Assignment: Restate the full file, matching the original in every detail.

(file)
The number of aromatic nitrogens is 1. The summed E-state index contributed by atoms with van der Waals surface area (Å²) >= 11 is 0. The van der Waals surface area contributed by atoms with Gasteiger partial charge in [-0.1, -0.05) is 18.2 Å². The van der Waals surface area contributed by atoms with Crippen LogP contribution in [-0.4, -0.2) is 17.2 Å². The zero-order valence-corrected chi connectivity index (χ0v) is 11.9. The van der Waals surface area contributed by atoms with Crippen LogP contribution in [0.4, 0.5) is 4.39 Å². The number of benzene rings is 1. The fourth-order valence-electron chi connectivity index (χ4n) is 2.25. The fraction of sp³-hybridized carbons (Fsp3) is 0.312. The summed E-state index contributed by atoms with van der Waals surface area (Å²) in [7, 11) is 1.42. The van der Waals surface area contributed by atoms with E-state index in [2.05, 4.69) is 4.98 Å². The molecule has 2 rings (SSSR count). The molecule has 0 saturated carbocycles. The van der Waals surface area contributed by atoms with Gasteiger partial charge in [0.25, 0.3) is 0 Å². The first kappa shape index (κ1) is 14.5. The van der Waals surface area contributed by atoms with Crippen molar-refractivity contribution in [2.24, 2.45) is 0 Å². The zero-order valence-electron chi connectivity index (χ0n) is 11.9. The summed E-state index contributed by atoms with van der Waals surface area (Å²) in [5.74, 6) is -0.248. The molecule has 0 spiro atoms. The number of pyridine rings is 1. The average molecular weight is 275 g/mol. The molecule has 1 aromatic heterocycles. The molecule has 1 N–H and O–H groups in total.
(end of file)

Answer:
The number of aromatic nitrogens is 1. The summed E-state index contributed by atoms with van der Waals surface area (Å²) >= 11 is 0. The van der Waals surface area contributed by atoms with Gasteiger partial charge in [-0.1, -0.05) is 18.2 Å². The van der Waals surface area contributed by atoms with Crippen LogP contribution in [-0.4, -0.2) is 17.2 Å². The zero-order valence-corrected chi connectivity index (χ0v) is 11.9. The van der Waals surface area contributed by atoms with Crippen LogP contribution in [0.4, 0.5) is 4.39 Å². The number of benzene rings is 1. The fourth-order valence-electron chi connectivity index (χ4n) is 2.25. The fraction of sp³-hybridized carbons (Fsp3) is 0.312. The summed E-state index contributed by atoms with van der Waals surface area (Å²) in [7, 11) is 1.42. The van der Waals surface area contributed by atoms with E-state index in [2.05, 4.69) is 4.98 Å². The molecule has 2 rings (SSSR count). The molecule has 0 saturated carbocycles. The van der Waals surface area contributed by atoms with Gasteiger partial charge in [0.25, 0.3) is 0 Å². The first kappa shape index (κ1) is 14.5. The van der Waals surface area contributed by atoms with Crippen molar-refractivity contribution in [2.24, 2.45) is 0 Å². The zero-order valence-electron chi connectivity index (χ0n) is 11.9. The summed E-state index contributed by atoms with van der Waals surface area (Å²) in [5.74, 6) is -0.248. The molecule has 0 spiro atoms. The number of pyridine rings is 1. The average molecular weight is 275 g/mol. The molecule has 1 aromatic heterocycles. The molecule has 1 N–H and O–H groups in total.